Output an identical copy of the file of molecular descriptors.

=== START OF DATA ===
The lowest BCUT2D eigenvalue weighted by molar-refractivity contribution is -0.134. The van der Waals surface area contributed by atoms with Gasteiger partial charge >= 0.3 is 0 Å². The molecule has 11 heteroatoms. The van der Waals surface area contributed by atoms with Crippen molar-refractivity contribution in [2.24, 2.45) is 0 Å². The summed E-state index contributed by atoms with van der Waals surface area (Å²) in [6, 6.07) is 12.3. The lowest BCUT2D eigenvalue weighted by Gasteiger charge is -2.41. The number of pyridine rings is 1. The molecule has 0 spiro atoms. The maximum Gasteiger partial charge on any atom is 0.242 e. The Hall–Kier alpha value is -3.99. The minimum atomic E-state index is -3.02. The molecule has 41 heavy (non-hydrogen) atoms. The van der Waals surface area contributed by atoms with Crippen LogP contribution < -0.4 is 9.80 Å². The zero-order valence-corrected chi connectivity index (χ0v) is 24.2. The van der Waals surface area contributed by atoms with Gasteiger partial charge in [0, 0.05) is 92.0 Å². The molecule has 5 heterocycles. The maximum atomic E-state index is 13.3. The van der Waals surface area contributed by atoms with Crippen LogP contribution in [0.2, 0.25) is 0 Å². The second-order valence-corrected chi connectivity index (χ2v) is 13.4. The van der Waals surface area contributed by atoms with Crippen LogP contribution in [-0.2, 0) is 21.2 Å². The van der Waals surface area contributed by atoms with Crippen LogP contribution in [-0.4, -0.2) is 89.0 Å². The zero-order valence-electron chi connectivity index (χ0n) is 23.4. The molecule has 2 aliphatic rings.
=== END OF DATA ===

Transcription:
The lowest BCUT2D eigenvalue weighted by molar-refractivity contribution is -0.134. The van der Waals surface area contributed by atoms with Gasteiger partial charge >= 0.3 is 0 Å². The molecule has 11 heteroatoms. The van der Waals surface area contributed by atoms with Crippen molar-refractivity contribution in [2.24, 2.45) is 0 Å². The summed E-state index contributed by atoms with van der Waals surface area (Å²) in [6, 6.07) is 12.3. The lowest BCUT2D eigenvalue weighted by Gasteiger charge is -2.41. The number of pyridine rings is 1. The molecule has 0 spiro atoms. The maximum Gasteiger partial charge on any atom is 0.242 e. The Hall–Kier alpha value is -3.99. The minimum atomic E-state index is -3.02. The molecule has 41 heavy (non-hydrogen) atoms. The van der Waals surface area contributed by atoms with Crippen LogP contribution < -0.4 is 9.80 Å². The zero-order valence-corrected chi connectivity index (χ0v) is 24.2. The van der Waals surface area contributed by atoms with Gasteiger partial charge in [0, 0.05) is 92.0 Å². The molecule has 5 heterocycles. The maximum atomic E-state index is 13.3. The van der Waals surface area contributed by atoms with Crippen LogP contribution in [0.2, 0.25) is 0 Å². The second-order valence-corrected chi connectivity index (χ2v) is 13.4. The van der Waals surface area contributed by atoms with Crippen LogP contribution in [-0.2, 0) is 21.2 Å². The van der Waals surface area contributed by atoms with Crippen LogP contribution in [-0.4, -0.2) is 89.0 Å². The zero-order valence-electron chi connectivity index (χ0n) is 23.4. The molecule has 2 aliphatic rings.